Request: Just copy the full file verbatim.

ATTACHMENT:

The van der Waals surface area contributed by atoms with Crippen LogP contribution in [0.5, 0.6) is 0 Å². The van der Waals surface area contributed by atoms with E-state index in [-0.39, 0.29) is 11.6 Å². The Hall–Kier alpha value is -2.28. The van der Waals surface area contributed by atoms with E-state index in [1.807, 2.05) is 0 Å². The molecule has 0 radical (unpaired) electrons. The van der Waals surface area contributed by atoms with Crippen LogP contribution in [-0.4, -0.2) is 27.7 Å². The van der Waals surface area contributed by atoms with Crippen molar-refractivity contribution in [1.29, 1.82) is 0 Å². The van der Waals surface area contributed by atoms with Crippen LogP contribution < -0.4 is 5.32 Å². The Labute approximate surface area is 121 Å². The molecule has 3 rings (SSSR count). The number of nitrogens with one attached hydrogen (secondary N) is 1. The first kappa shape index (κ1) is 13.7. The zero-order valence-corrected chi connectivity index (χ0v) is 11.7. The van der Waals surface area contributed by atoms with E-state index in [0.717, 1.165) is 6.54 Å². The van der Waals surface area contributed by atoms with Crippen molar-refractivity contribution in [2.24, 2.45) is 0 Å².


The van der Waals surface area contributed by atoms with Crippen LogP contribution in [0.5, 0.6) is 0 Å². The van der Waals surface area contributed by atoms with E-state index in [-0.39, 0.29) is 11.6 Å². The Hall–Kier alpha value is -2.28. The van der Waals surface area contributed by atoms with E-state index in [1.807, 2.05) is 0 Å². The molecule has 0 radical (unpaired) electrons. The van der Waals surface area contributed by atoms with Crippen LogP contribution in [-0.4, -0.2) is 27.7 Å². The van der Waals surface area contributed by atoms with Crippen molar-refractivity contribution in [1.29, 1.82) is 0 Å². The van der Waals surface area contributed by atoms with Crippen LogP contribution < -0.4 is 5.32 Å². The Labute approximate surface area is 121 Å². The molecule has 3 rings (SSSR count). The number of nitrogens with one attached hydrogen (secondary N) is 1. The first kappa shape index (κ1) is 13.7. The zero-order valence-corrected chi connectivity index (χ0v) is 11.7. The van der Waals surface area contributed by atoms with E-state index in [0.717, 1.165) is 6.54 Å². The van der Waals surface area contributed by atoms with Crippen molar-refractivity contribution in [2.24, 2.45) is 0 Å².